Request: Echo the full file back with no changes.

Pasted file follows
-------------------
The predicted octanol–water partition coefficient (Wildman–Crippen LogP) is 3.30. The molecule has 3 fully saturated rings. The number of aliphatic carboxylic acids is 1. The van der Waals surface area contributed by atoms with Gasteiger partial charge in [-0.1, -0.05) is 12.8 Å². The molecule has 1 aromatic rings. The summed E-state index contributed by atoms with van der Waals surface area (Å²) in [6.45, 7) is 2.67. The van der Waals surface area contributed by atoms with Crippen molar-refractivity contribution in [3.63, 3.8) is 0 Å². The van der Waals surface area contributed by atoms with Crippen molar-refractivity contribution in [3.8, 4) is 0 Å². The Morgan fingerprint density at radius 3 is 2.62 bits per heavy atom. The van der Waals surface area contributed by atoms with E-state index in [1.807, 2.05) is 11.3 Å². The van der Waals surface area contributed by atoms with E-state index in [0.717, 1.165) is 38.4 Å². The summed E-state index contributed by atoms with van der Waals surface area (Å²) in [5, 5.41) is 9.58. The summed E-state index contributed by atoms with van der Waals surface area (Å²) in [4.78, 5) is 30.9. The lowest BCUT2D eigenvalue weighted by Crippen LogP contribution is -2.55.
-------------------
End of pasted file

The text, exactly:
The predicted octanol–water partition coefficient (Wildman–Crippen LogP) is 3.30. The molecule has 3 fully saturated rings. The number of aliphatic carboxylic acids is 1. The van der Waals surface area contributed by atoms with Gasteiger partial charge in [-0.1, -0.05) is 12.8 Å². The molecule has 1 aromatic rings. The summed E-state index contributed by atoms with van der Waals surface area (Å²) in [6.45, 7) is 2.67. The van der Waals surface area contributed by atoms with Crippen molar-refractivity contribution in [3.63, 3.8) is 0 Å². The van der Waals surface area contributed by atoms with Crippen molar-refractivity contribution in [3.8, 4) is 0 Å². The Morgan fingerprint density at radius 3 is 2.62 bits per heavy atom. The van der Waals surface area contributed by atoms with E-state index in [1.807, 2.05) is 11.3 Å². The van der Waals surface area contributed by atoms with E-state index in [0.717, 1.165) is 38.4 Å². The summed E-state index contributed by atoms with van der Waals surface area (Å²) in [5, 5.41) is 9.58. The summed E-state index contributed by atoms with van der Waals surface area (Å²) in [4.78, 5) is 30.9. The lowest BCUT2D eigenvalue weighted by Crippen LogP contribution is -2.55.